The flag of Costa Rica is attractive both in its graphic simplicity and in its wealth of symbolic meaning. Adopted in 1848, the flag has three colors, which allude to those of the French flag, a symbolic recognition of the ideals of the French Revolution.

A Costa Rican government decree of 1848 provides the first official description of the flag—a “tricolor” made up of five horizontal bands. The central red band is flanked by two white bands, which, in turn, are flanked by two blue ones. Each band takes up one sixth of the flag’s width, except for the red band, which is two-sixths of the width.

Each of the flag’s colors has its own meaning. The blue stripes represent the blue of the sky and, by extension, purity and tranquility. The white stripes represent peace, an ideal of particular importance to a country with no army. The red represents the blood shed by those who fought for Costa Rica’s independence, although it has also come to symbolize the blood pulsing through the veins of the people and the reddened faces of Costa Rica’s hard-working laborers.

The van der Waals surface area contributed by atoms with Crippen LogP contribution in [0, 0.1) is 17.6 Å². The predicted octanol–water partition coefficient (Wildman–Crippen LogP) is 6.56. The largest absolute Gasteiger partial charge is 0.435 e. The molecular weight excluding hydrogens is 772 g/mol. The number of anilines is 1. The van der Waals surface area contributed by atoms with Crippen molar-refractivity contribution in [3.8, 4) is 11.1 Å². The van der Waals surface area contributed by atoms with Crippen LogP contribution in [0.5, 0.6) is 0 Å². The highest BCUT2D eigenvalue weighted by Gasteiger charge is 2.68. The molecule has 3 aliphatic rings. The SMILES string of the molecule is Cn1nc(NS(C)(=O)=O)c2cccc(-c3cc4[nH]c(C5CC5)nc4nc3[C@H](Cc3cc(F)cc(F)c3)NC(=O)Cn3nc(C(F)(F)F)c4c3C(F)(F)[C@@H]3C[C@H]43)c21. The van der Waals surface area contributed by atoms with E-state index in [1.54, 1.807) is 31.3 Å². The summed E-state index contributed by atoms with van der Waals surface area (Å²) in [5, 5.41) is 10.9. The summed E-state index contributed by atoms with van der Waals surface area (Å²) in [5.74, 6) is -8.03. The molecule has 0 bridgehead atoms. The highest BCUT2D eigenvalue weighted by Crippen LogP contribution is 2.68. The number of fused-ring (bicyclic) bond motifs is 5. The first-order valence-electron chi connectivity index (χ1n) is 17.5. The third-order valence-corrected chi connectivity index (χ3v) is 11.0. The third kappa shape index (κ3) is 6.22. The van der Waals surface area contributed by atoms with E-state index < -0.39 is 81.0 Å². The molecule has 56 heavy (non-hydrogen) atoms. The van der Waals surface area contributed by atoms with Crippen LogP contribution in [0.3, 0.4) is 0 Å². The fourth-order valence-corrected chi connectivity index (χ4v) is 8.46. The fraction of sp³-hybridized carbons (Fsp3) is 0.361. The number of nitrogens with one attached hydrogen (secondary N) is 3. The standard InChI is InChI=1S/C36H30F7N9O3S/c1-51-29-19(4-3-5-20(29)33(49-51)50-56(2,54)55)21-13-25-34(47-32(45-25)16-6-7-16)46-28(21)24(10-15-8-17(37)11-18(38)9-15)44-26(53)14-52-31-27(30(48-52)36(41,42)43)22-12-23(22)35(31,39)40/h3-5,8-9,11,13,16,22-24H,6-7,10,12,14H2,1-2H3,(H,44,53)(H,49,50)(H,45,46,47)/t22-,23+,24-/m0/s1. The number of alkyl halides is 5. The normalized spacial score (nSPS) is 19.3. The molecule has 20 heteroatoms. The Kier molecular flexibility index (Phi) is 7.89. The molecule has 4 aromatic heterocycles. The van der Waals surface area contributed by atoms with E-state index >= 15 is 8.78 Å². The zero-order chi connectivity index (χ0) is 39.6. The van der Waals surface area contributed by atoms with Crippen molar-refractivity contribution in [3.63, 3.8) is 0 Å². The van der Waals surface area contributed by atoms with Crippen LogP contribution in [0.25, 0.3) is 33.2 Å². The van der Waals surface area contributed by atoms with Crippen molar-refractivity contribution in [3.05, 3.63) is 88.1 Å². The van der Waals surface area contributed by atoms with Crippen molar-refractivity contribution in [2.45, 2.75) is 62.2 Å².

The unadorned red-white-and-blue flag serves for unofficial purposes. For official state and maritime purposes, Costa Rica flies the Pabellón Nacional. This flag has the same five horizontal stripes but also includes the country’s coat of arms, or escudo. The escudo floats on a white elliptical background, whose dimensions are also specified in the 1848 governmental decree. The white ellipse sits on the flag’s broad red band.

Costa Rica’s flag, whether in its official or its unofficial purpose, is a great source of national pride for its people.

Writing and editing by Beaumont Hardy Editing.

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